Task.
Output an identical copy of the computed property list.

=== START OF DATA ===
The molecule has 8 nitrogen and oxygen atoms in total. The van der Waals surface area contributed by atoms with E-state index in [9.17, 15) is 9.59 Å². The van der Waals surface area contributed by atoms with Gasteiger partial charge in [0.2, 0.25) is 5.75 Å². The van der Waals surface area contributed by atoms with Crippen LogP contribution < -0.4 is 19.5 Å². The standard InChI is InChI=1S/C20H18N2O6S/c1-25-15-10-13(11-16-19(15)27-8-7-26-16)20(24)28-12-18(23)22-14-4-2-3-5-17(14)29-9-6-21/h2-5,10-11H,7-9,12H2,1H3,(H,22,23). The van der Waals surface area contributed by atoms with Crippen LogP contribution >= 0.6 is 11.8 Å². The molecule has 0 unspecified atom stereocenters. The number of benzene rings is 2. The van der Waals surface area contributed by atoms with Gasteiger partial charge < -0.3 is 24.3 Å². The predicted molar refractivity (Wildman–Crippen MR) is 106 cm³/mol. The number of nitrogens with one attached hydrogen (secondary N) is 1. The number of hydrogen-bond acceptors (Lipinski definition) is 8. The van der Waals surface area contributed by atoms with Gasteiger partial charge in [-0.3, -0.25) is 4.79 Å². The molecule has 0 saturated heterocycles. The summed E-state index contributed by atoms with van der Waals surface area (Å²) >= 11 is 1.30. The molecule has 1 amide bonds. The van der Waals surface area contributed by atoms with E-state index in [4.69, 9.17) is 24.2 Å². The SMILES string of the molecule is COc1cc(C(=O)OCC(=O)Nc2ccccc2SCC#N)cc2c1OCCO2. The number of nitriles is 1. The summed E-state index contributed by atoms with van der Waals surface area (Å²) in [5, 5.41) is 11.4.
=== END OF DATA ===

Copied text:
The molecule has 8 nitrogen and oxygen atoms in total. The van der Waals surface area contributed by atoms with E-state index in [9.17, 15) is 9.59 Å². The van der Waals surface area contributed by atoms with Gasteiger partial charge in [0.2, 0.25) is 5.75 Å². The van der Waals surface area contributed by atoms with Crippen LogP contribution < -0.4 is 19.5 Å². The standard InChI is InChI=1S/C20H18N2O6S/c1-25-15-10-13(11-16-19(15)27-8-7-26-16)20(24)28-12-18(23)22-14-4-2-3-5-17(14)29-9-6-21/h2-5,10-11H,7-9,12H2,1H3,(H,22,23). The van der Waals surface area contributed by atoms with Crippen LogP contribution >= 0.6 is 11.8 Å². The molecule has 0 unspecified atom stereocenters. The number of benzene rings is 2. The van der Waals surface area contributed by atoms with Gasteiger partial charge < -0.3 is 24.3 Å². The predicted molar refractivity (Wildman–Crippen MR) is 106 cm³/mol. The number of nitrogens with one attached hydrogen (secondary N) is 1. The number of hydrogen-bond acceptors (Lipinski definition) is 8. The van der Waals surface area contributed by atoms with Gasteiger partial charge in [-0.3, -0.25) is 4.79 Å². The molecule has 0 saturated heterocycles. The summed E-state index contributed by atoms with van der Waals surface area (Å²) >= 11 is 1.30. The molecule has 1 amide bonds. The van der Waals surface area contributed by atoms with E-state index in [4.69, 9.17) is 24.2 Å². The SMILES string of the molecule is COc1cc(C(=O)OCC(=O)Nc2ccccc2SCC#N)cc2c1OCCO2. The number of nitriles is 1. The summed E-state index contributed by atoms with van der Waals surface area (Å²) in [5, 5.41) is 11.4.